Lam said the lack of new cases emerging from the four lockdowns should reassure residents they were not living in high-risk areas, as she responded to concerns over the impact on communities.
“In terms of public health, a lot of work done is preventive. In fact, to have zero transmission or infections is the best public health achievement that could be made by any authority,” she said.
But authorities also faced criticism over Monday’s operations after some consumers – who just happened to be in Tsim Sha Tsui when the lockdown was imposed – were confined in the area.
A 10-year-old girl who was left alone at a hair salon was only allowed to leave after her mother pleaded with the media and police. The mother said officers originally told her daughter to spend a night alone in a motel in the lockdown zone, but eventually let her go after she was tested.
The bureau said the girl was allowed to leave “on the basis of discretion” after her identity was recorded.
On the inoculation front, Lam said there were at least two jabs using inactivated vaccine technology being developed in mainland China – by Sinovac and state-owned Sinopharm – and her administration had only recently asked Beijing for help in securing the relevant clinical data, which was needed for the approval process locally.
“My request for the central government’s support focused on these aspects,” she said. “I did not specify which vaccines we want.
“We just hope to approve the emergency use of some of these mainland-produced vaccines as soon as possible.”
Lam was asked about comparisons with Macau, which is set to launch its vaccination programme after the Lunar New Year holiday, with 100,000 doses of Sinopharm vaccines.
“We still hope to get the data as soon as possible … The central government understands that Hong Kong has a legal framework for emergency use of vaccines, including data to be evaluated by experts, before recommending to the secretary for food and health,” she said.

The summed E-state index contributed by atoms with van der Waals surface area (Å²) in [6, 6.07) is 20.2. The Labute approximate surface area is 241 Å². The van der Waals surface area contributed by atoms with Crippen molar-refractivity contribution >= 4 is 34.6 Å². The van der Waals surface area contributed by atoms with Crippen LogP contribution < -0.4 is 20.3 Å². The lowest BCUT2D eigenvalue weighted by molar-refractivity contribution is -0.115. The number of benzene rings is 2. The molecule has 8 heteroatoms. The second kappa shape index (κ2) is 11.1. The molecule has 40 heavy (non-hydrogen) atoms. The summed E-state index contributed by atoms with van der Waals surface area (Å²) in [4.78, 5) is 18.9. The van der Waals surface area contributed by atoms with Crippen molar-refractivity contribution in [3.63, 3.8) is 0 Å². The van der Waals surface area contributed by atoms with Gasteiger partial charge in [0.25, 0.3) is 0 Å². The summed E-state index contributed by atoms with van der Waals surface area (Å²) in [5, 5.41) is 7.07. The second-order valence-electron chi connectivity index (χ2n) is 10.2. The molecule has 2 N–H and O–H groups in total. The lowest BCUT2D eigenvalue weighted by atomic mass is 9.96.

Hong Kong has struck deals to purchase 22.5 million doses of vaccines, with 7.5 million shots each from three suppliers: Sinovac Biotech; British-Swedish firm AstraZeneca; and Fosun Pharma, which is handling the BioNTech vaccine, developed by the German company and US pharmaceutical giant Pfizer.
Commenting on last Wednesday’s unprecedented virtual meeting with President Xi Jinping to update him on her year’s work, Lam said she believed the online arrangements were in place because of the Covid-19 situation in both Beijing and Hong Kong.
“President Xi said he was very concerned about the coronavirus infections spreading across the city,” she said. “Of course, as we are still struggling with the fourth wave of infections, it was reasonable for Xi to show his worries, as he always cares about Hong Kong.”
Lam added: “It would be unreasonable if the president said the city‘s situation was still severe, but he was not worried. Xi is just showing his concern and support for us.”
Earlier, health secretary Professor Sophia Chan Siu-chee said lockdowns would be imposed based on a range of considerations including the number of cases, a building’s structure and sewage testing results.
But University of Hong Kong microbiologist Dr Ho Pak-leung urged the government to explain its rationale for lockdowns more clearly.
“Conducting virus tests in restricted areas can be effective,” he told a radio show.
“But the government should not simply arrange a [lockdown] without giving detailed reasons when buildings without cases [were affected] because there are cases in the proximity.”
He said a better option would be to impose lockdowns at construction sites to test workers. A site at the airport’s third runway project recorded five more cases on Tuesday, bringing the total to 20.
The government also announced one-off compulsory testing for all 70,000 people working at the airport to prevent any spread of the virus via the city’s air border.
Additional Reporting by Chan Ho-him